I am going to date myself here and explain to anyone under forty just who the Jetsons are. The Jetsons are a futuristic version of the Flintstones. A family that lives in the distant future and is surrounded by robots and technology to make their lives easier. From what I have been seeing on the market today, I believe that we are just starting to enter a world where robotics, and home automation, are becoming marketed as a new standard for homes.
I wrote a column a several years ago for www.automationmedia.com entitled “The Future is so Bright, I Gotta wear Shades”. In it I rambled briefly about home technology and how I wished that my refrigerator would send me a list of what I needed to buy on my way home.
My boss at the time told me that it was complete gibberish, and that no company would develop technology like that and that I was just writing about nonsense. Well…. Welcome to 2017 where the fine folks at Samsung thought a smart fridge was not such a silly idea. http://www.samsung.com/us/explore/family-hub-refrigerator/overview/?cid=ppc-
What I really find appealing is how Samsung has positioned the fridge as not just a fridge, but as a family hub. Here is a statement from their website: “With a connected touchscreen, the Family Hub lets you plan meals, coordinate family schedules and even entertain, helping you organize your home and live better every day”.
The fridge enables users to:
- Look inside from any device
- Get real-time updates as to contents
- Provide calendar’s and let families sync their schedules
- Shop from the fridge
- Provide full internet access for entertainment and browsing
While the Family Hub fridge is awesome, this article is more about the evolution of the Smart Home and all the data that could be collected through connected devices. If we were to look at the fridge as the Family Hub, and then we connect a Roomba robotic vacuum, and smart lights, a smart thermostat, all connected to smartphones, how much trending data could a company get?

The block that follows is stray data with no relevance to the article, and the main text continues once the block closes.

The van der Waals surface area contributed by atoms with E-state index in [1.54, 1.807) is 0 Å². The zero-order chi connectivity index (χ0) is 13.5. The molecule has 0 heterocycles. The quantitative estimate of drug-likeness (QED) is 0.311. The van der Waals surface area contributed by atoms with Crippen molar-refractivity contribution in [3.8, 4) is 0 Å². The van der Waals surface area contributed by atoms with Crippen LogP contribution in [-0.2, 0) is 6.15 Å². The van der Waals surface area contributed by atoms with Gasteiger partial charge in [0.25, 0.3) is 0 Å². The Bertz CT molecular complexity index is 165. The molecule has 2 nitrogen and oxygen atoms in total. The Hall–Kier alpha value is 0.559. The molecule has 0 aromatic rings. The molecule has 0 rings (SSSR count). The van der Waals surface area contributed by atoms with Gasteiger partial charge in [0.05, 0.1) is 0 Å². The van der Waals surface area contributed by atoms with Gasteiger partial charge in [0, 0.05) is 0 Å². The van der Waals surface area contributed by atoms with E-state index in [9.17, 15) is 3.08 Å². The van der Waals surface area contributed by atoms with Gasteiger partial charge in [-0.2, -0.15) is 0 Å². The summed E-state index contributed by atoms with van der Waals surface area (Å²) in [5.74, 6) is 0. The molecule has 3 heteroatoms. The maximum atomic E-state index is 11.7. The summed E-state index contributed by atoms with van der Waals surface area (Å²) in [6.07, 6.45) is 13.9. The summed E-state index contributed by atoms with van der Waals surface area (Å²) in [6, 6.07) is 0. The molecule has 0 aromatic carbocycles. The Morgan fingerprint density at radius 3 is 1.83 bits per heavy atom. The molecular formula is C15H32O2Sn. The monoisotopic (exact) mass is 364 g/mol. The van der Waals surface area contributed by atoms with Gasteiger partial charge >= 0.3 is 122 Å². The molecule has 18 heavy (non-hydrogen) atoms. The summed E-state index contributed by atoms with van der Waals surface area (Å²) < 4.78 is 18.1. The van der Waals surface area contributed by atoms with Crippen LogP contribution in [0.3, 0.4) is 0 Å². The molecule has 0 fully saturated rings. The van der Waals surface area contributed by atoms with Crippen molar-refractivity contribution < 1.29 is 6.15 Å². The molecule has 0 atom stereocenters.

We know that 2017 is turning out to be a year of “Big Data”, but if companies could collect data on patterns of daily life, it would take marketing in a totally different direction. Imagine if a marketer could get so laser like focused on advertising that when you are out of bed craving that midnight snack you would receive a “Got Milk” ad on your smart fridge. We know that human behaviour can be influenced through positioning of items that are impulse purchase items at cash registers, so odds are you would probably crave a glass of milk if you saw that add at the right time.
The idea that the home is no longer just a house, but now an information hub is completely awesome, and very much Intune with the millennial culture.
We recently had an international exchange student from Columbia stay with us for a few months, and she used to tape notes and English phrases all over her room. I thought that it was pretty odd to have these notes and phrases taped all over the room, so I asked her about it. It turns out that this was her learning style. Every time she looked in the mirror, or at the ceiling, she would receive small bits of information on English idioms and phrases to help her learn English. Now look at this from a Smart home perspective. If every mirror in the house had the ability to receive an internet feed, a person could check their email, or calendar, while brushing their teeth.
It is a totally amazing concept in the way that we could potentially receive information. It would take mobile marketing to an entirely new level, as marketers could now create burst ads that run across these devices all targeted to the buying trends of a particular Family Hub. A very similar concept to the way that Facebook ads let marketers define their target market based on age, income, location; the smart home could potentially let marketers target specific homes based on data collected from Family Hubs. This data would enable marketing campaigns to become extremely more granular and sophisticated. These are definitely exciting times that we are living in.
In a time of extreme technological advancement, and “Big Data” it is very exciting to see what new innovations are developed to improve our quality of life. As a marketer, I look at the trends with new innovations as to how data from a new invention can be collected and used to market other products. With the introduction of online shopping, and these family hubs, brick and mortar stores may come smaller and smaller, while delivery services will no doubt increase. Definitely some exciting times in store for everyone.
Since my home is not quite as advanced yet, I’ll have to make my own breakfast, and continue to write my grocery list on scraps of paper, but a person can always dream of a Jetson’s future, can’t he?